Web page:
With the second semester of senior year upon us this school year, senioritis is bound to happen. A loss of motivation to complete work or be productive is a common issue seniors face. In order to prevent this from happening, here are a few tips to ensure that you are not falling behind and are staying on top of everything.
One of the easiest ways to make sure you aren’t affected by senioritis is to set goals. Long term goals, short term goals, or just anything to make sure you know what you want to achieve next can be really helpful in making sure you don’t lose motivation. To set these goals, I recommend using the acronym SMART. SMART stands for Specific, Measurable, Achievable, Realistic, and Time-bound. Simply reading your goals later on after creating them can boost your chances of success, especially if you describe them in detail. I recommend writing them somewhere you know you can easily access them, whether it be on your phone, in a journal, or in a planner. The goals you make don’t necessarily have to be related to school and work. They can be about anything, as long as they align with your interests and with the acronym SMART.
Another way to battle senioritis is to reflect. High school has its highs and lows, but you were able to get through it all, and you’re almost at the finish line. To finish off strong with senior year, think about all your achievements in the past few years. What went well? What could’ve gone better? Use these reflection questions to think about what you can change to ensure that your senior year will be successful. In addition, reflecting on yourself will help you figure out what your strengths and weaknesses are, which gives you a better scope in terms of what you still need to develop versus what you can continue to develop. The second semester of senior year is the perfect time to think about where you are at and where you want to be, as this self-reflection will help you understand the last few steps you need to take to be the best version of yourself, regardless of the path you want to take after graduation.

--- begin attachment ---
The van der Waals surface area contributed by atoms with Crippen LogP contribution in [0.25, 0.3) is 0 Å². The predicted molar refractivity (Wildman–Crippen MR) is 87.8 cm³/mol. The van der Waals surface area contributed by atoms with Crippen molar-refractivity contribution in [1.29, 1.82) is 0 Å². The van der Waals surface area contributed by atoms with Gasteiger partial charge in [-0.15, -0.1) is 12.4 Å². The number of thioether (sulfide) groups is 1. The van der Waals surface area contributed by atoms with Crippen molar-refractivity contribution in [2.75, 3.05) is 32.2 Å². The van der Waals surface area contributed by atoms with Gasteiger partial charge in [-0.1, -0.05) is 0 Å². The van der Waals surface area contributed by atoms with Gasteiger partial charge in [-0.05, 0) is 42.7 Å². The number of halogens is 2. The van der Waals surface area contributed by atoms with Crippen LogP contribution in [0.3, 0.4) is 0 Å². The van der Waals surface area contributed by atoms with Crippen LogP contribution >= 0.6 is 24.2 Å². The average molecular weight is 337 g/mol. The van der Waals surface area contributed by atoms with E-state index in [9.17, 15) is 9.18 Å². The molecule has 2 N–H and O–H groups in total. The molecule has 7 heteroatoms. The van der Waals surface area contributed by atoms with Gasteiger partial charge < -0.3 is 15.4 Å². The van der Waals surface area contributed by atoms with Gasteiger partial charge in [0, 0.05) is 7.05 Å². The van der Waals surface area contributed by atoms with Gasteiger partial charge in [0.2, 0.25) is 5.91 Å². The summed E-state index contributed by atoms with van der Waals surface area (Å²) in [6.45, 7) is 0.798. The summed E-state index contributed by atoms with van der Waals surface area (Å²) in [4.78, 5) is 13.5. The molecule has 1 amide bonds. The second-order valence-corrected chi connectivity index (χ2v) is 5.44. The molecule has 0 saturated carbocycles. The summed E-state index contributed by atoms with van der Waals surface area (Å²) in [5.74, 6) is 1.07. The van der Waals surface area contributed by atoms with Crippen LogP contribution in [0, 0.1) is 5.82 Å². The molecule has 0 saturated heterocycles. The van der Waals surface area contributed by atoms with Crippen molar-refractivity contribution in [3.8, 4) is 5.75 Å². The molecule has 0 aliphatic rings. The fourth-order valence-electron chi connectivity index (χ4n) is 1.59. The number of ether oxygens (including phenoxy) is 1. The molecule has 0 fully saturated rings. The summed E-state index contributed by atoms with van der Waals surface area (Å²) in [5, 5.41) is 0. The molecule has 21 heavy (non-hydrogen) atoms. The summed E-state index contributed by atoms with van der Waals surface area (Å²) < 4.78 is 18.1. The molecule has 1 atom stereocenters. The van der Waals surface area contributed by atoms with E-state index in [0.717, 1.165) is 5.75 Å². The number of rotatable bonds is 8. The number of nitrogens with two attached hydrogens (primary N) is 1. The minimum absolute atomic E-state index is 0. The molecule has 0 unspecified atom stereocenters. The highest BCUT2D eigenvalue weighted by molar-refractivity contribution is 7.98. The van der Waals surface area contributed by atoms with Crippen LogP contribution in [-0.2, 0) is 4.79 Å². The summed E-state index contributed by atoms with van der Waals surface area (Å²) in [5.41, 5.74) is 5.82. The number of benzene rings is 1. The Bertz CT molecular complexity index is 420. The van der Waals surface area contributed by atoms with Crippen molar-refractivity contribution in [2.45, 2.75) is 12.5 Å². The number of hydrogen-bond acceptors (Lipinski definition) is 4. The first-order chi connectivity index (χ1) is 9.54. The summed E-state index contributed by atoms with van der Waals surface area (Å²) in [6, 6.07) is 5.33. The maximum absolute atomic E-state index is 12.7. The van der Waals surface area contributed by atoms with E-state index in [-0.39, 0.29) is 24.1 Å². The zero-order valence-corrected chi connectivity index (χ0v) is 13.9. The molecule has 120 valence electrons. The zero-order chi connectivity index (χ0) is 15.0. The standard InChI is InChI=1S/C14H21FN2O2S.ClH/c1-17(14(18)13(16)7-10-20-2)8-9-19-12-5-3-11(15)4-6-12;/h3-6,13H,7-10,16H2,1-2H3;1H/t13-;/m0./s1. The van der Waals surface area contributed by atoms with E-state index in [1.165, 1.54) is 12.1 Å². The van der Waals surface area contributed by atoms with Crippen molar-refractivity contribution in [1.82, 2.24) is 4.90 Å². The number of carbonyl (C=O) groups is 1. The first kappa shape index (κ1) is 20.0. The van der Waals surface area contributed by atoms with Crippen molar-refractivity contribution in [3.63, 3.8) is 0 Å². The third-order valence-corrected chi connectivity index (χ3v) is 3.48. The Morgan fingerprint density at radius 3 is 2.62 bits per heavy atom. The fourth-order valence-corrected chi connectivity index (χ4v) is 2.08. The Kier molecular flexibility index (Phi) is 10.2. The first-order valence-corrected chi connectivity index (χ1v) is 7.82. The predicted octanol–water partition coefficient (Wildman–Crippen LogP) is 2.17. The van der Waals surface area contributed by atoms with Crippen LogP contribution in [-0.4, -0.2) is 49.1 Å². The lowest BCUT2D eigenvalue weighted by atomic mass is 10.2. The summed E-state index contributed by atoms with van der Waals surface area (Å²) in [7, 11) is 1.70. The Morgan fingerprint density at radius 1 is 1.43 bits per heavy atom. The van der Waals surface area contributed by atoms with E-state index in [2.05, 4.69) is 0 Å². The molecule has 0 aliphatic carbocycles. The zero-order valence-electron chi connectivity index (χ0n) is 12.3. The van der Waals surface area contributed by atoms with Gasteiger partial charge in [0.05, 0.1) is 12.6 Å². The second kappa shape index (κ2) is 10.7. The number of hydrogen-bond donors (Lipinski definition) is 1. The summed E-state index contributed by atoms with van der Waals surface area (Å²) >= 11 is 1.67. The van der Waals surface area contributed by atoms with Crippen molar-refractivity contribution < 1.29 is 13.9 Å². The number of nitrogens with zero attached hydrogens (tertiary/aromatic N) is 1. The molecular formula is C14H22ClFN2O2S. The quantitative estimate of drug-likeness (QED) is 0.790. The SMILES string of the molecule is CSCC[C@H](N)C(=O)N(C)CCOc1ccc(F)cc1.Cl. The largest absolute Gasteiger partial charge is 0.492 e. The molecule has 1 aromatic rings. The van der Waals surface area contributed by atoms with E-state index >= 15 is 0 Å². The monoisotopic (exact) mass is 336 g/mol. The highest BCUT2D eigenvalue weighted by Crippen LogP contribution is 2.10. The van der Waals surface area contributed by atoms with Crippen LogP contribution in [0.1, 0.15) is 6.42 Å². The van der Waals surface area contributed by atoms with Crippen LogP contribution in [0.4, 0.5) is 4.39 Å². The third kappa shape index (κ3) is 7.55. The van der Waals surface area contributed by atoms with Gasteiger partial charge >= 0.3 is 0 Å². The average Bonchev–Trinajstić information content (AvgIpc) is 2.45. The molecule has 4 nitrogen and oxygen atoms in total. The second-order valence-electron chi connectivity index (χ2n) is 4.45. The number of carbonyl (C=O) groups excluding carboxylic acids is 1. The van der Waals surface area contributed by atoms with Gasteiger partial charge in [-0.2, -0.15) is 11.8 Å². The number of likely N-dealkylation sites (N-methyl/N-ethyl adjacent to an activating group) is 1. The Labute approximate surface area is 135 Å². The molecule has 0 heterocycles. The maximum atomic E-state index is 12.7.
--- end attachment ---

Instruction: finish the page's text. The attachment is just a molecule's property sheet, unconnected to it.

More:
Finally, one of the most effective ways to stay motivated in your last days as a high school student is to reward yourself. The reward doesn’t have to be big, but it has to be something that you look forward to and is relaxing. For example, promise yourself that you can watch an episode of your favorite TV show if you finish your math homework first. It might be hard to get used to this at first, since the temptation to just have the reward will be big, however, withstanding this the first few times you plan to reward yourself will only be to your benefit. Finding a balance between your tasks is important, but not doing so in the right manner can contribute to senioritis. Just remember not to make your rewards unreasonably larger than your tasks, and you will see how helpful it is to have a short term motivator in terms of getting your work done.
As a senior myself, I know the effects of senioritis and how it can feel hard to do almost anything. However, these tips have really helped me make sure that I am not falling behind, being unproductive, or wasting time during my senior year.